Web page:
Gosselin, Pierre; Warren, Madeleine; Diotte, Michèle
The authors investigated the extent to which children's understanding of the distinction between real and apparent emotions varied according to the motivation to hide emotions. Children, aged 6-7 and 10-11 years, were read stories designed to elicit either prosocial or self-protective motivated display rules and were asked to predict the facial expressions the protagonists would make to hide felt emotions. Children were found to understand the distinction between real and apparent emotions very well, independently of the type of motivation. Contrary to predictions, boys understood this distinction better than did girls when the motivation to hide positive emotions was prosocial. Children perceived neutralization as the most appropriate strategy to hide felt emotions, followed by masking.
Murty, Vishnu P.; LaBar, Kevin S.; Adcock, R. Alison
Adaptive motivated behavior requires predictive internal representations of the environment, and surprising events are indications for encoding new representations of the environment. The medial temporal lobe memory system, including the hippocampus and surrounding cortex, encodes surprising events and is influenced by motivational state. Because behavior reflects the goals of an individual, we investigated whether motivational valence (i.e., pursuing rewards versus avoiding punishments) also impacts neural and mnemonic encoding of surprising events. During functional magnetic resonance imaging (fMRI), participants encountered perceptually unexpected events either during the pursuit of rewards or avoidance of punishments. Despite similar levels of motivation across groups, reward and punishment facilitated the processing of surprising events in different medial temporal lobe regions. Whereas during reward motivation, perceptual surprises enhanced activation in the hippocampus, during punishment motivation surprises instead enhanced activation in parahippocampal cortex. Further, we found that reward motivation facilitated hippocampal coupling with ventromedial PFC, whereas punishment motivation facilitated parahippocampal cortical coupling with orbitofrontal cortex. Behaviorally, post-scan testing revealed that reward, but not punishment, motivation resulted in greater memory selectivity for surprising events encountered during goal pursuit. Together these findings demonstrate that neuromodulatory systems engaged by anticipation of reward and punishment target separate components of the medial temporal lobe, modulating medial temporal lobe sensitivity and connectivity. Thus, reward and punishment motivation yield distinct neural contexts for learning, with distinct consequences for how surprises are incorporated into predictive mnemonic models of the environment. PMID:26854903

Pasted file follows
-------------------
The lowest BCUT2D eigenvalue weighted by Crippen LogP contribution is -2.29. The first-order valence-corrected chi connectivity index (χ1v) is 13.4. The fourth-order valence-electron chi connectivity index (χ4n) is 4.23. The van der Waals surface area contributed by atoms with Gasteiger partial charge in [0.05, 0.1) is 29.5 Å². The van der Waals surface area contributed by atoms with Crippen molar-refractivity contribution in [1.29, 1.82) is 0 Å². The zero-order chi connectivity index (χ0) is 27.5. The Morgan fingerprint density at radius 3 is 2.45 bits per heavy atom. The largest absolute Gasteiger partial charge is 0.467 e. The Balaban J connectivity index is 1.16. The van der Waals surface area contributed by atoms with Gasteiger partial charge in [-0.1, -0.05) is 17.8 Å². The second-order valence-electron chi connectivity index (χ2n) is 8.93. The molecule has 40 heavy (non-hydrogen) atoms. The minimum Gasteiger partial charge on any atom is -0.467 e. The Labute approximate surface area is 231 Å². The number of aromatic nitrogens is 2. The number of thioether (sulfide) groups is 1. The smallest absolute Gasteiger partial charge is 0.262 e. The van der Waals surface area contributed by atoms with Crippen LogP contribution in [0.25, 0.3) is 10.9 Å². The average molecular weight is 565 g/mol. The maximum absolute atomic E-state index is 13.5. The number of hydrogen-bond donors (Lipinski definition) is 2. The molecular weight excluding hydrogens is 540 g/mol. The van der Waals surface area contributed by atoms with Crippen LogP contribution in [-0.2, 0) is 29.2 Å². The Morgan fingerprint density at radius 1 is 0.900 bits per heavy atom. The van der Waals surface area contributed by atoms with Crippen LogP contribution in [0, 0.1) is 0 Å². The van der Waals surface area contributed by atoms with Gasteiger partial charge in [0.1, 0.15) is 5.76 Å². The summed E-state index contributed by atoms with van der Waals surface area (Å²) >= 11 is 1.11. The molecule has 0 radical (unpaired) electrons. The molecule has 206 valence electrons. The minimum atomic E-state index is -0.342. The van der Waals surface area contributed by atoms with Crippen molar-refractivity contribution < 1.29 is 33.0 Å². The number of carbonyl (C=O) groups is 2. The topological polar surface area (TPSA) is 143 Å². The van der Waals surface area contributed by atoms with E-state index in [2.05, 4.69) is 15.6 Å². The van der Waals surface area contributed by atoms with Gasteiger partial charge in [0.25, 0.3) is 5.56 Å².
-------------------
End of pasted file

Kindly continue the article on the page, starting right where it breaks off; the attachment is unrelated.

Murty, Vishnu P; LaBar, Kevin S; Adcock, R Alison